❂ This parent is not afraid– and sometimes hopes—for their child to make a mistake thus allowing life’s natural consequences be the teacher.
❂ They will immediately jump at this opportunity to empathize with the child and listen as the child thinks of ways to correct his/her mistake.
❂ They make enforceable statements instead of requests. For example, instead of saying, “Please sit down, we are going to eat now” they will say “We will eat as soon as you are seated.”
❂ They gain control by giving control. They always offer their children choices, both of which the parent approves of. For instance, for the younger child, “Would you like to wear the red shirt or the blue one?” and for the older, “Would you like to clean your room on Saturday or Sunday?” If the kids always have options now at home, they are less likely to object later when they don’t have an option.
❂ They realize that they don’t make the best decisions when they are angry so they delay the consequences until they are calm and can think of a consequence that corresponds with the action.
Think of instances throughout Islamic history such as when the Prophet Ibrahim was inspired to slaughter his son. He approached Prophet Isma’il and asked him what he thought about his vision. The Quran says,
And when he attained to working with him, he said: ‘O my son! Surely I have seen in a dream that I should sacrifice you; consider then what you see.’ He said, ‘O my father! Do what you are commanded; if Allah please, you will find me of the patient ones.’ [Surat Al-Saffat, 37:102]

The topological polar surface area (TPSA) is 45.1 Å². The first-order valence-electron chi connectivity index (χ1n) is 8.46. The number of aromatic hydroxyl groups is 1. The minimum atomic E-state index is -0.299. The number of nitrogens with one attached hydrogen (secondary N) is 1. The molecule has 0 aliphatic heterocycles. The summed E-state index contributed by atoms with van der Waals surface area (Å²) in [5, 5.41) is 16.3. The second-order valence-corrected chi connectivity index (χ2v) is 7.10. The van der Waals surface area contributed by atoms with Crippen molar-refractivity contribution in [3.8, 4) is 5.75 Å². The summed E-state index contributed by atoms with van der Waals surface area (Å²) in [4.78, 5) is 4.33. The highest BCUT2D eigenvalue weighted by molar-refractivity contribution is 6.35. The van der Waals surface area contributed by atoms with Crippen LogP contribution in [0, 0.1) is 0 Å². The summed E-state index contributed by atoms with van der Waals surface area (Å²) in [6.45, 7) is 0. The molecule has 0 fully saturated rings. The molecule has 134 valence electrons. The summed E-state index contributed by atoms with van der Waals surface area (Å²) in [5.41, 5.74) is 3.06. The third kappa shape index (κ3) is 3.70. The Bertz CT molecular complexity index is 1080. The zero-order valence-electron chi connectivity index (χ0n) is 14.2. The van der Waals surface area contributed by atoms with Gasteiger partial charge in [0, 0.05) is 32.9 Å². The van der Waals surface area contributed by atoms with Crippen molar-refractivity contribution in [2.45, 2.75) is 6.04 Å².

Think about the magnitude of what happened. This Prophet was inspired by the All Mighty to slaughter his own son and he sought his son’s opinion! What an extraordinary father he was! He could have simply come to Isma’il from behind or in his sleep. Some reports say that Isma’il was as young as seven years old at the time. Seeking his young son’s opinion shows a part of the parenting approach that made Prophet Isma’il the remarkable man he became.
Considering all three parenting styles, the one that coincides most with Islamic teaching is the Consultant Parent. Parents using this approach put a lot of love and empathy into their parenting. They try their hardest to control their anger. When we act or react angrily towards our children, it places a barrier and our kids don’t see their mistake anymore, they see “mean parents.”
The key is in our reaction. Simply changing our wording a little makes a big difference. For instance, if I say, “Why did you do that? How many times have we talked about this? No soccer practice for you this week!” Or, “SubhanAllah! You must have been too busy to do what you were supposed to be doing. That’s so sad because I know you love soccer and I love to watch you play but now I can’t take you. Let’s try again and insha’Allah you can try again next week.” If we act loving and calm yet firm, they will be more likely to own the problem or mistake and know that the consequence is a result of their own action and not of their parents’ anger.
This is Islam.
When a man approached the Prophet, asking him for advice, he said “Do not get angry.” The man repeated that several times and the Prophet replied (every time), “Do not get angry.” (Bukhari)
Patience is an essential part of parenting. It is the hardest thing to gain and the easiest thing to lose. Be consistent and never be afraid to ask for help from relatives, friends, doctors or any other parent resource. May Allah continue to bestow His blessings upon us and grant us the patience we need to raise the future leaders of our Ummah.
Looking for the best parenting style? Try the Prophet’s.